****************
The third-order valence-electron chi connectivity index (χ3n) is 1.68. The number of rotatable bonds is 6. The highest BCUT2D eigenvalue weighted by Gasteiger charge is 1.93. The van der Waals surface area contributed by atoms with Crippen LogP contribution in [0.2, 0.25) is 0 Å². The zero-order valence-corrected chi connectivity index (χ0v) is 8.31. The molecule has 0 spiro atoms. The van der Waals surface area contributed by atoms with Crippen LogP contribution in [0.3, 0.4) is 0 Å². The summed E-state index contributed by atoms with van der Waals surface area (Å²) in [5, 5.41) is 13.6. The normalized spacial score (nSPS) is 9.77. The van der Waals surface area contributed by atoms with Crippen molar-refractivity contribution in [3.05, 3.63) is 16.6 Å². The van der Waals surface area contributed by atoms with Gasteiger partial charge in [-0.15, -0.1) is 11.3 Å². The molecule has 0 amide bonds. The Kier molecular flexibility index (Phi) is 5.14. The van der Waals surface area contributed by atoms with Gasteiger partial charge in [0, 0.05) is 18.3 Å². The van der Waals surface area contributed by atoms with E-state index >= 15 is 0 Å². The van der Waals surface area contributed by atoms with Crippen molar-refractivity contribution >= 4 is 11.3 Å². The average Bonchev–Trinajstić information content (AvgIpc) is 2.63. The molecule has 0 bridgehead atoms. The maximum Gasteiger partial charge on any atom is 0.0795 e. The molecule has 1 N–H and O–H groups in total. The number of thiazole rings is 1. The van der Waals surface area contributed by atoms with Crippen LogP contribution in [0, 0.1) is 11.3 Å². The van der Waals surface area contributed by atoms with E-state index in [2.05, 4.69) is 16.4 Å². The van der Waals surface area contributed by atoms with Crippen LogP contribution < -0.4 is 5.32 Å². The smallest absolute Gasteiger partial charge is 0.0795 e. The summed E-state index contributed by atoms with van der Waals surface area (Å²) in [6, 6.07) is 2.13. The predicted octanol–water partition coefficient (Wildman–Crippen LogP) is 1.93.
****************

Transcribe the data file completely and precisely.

The third-order valence-electron chi connectivity index (χ3n) is 1.68. The number of rotatable bonds is 6. The highest BCUT2D eigenvalue weighted by Gasteiger charge is 1.93. The van der Waals surface area contributed by atoms with Crippen LogP contribution in [0.2, 0.25) is 0 Å². The zero-order valence-corrected chi connectivity index (χ0v) is 8.31. The molecule has 0 spiro atoms. The van der Waals surface area contributed by atoms with Crippen LogP contribution in [0.3, 0.4) is 0 Å². The summed E-state index contributed by atoms with van der Waals surface area (Å²) in [5, 5.41) is 13.6. The normalized spacial score (nSPS) is 9.77. The van der Waals surface area contributed by atoms with Crippen molar-refractivity contribution in [3.05, 3.63) is 16.6 Å². The van der Waals surface area contributed by atoms with Gasteiger partial charge in [-0.15, -0.1) is 11.3 Å². The molecule has 0 amide bonds. The Kier molecular flexibility index (Phi) is 5.14. The van der Waals surface area contributed by atoms with Gasteiger partial charge in [0, 0.05) is 18.3 Å². The van der Waals surface area contributed by atoms with E-state index >= 15 is 0 Å². The van der Waals surface area contributed by atoms with Crippen molar-refractivity contribution >= 4 is 11.3 Å². The average Bonchev–Trinajstić information content (AvgIpc) is 2.63. The molecule has 0 bridgehead atoms. The maximum Gasteiger partial charge on any atom is 0.0795 e. The molecule has 1 N–H and O–H groups in total. The number of thiazole rings is 1. The van der Waals surface area contributed by atoms with Crippen LogP contribution in [0, 0.1) is 11.3 Å². The van der Waals surface area contributed by atoms with E-state index in [2.05, 4.69) is 16.4 Å². The van der Waals surface area contributed by atoms with Crippen LogP contribution < -0.4 is 5.32 Å². The smallest absolute Gasteiger partial charge is 0.0795 e. The summed E-state index contributed by atoms with van der Waals surface area (Å²) in [6, 6.07) is 2.13. The predicted octanol–water partition coefficient (Wildman–Crippen LogP) is 1.93.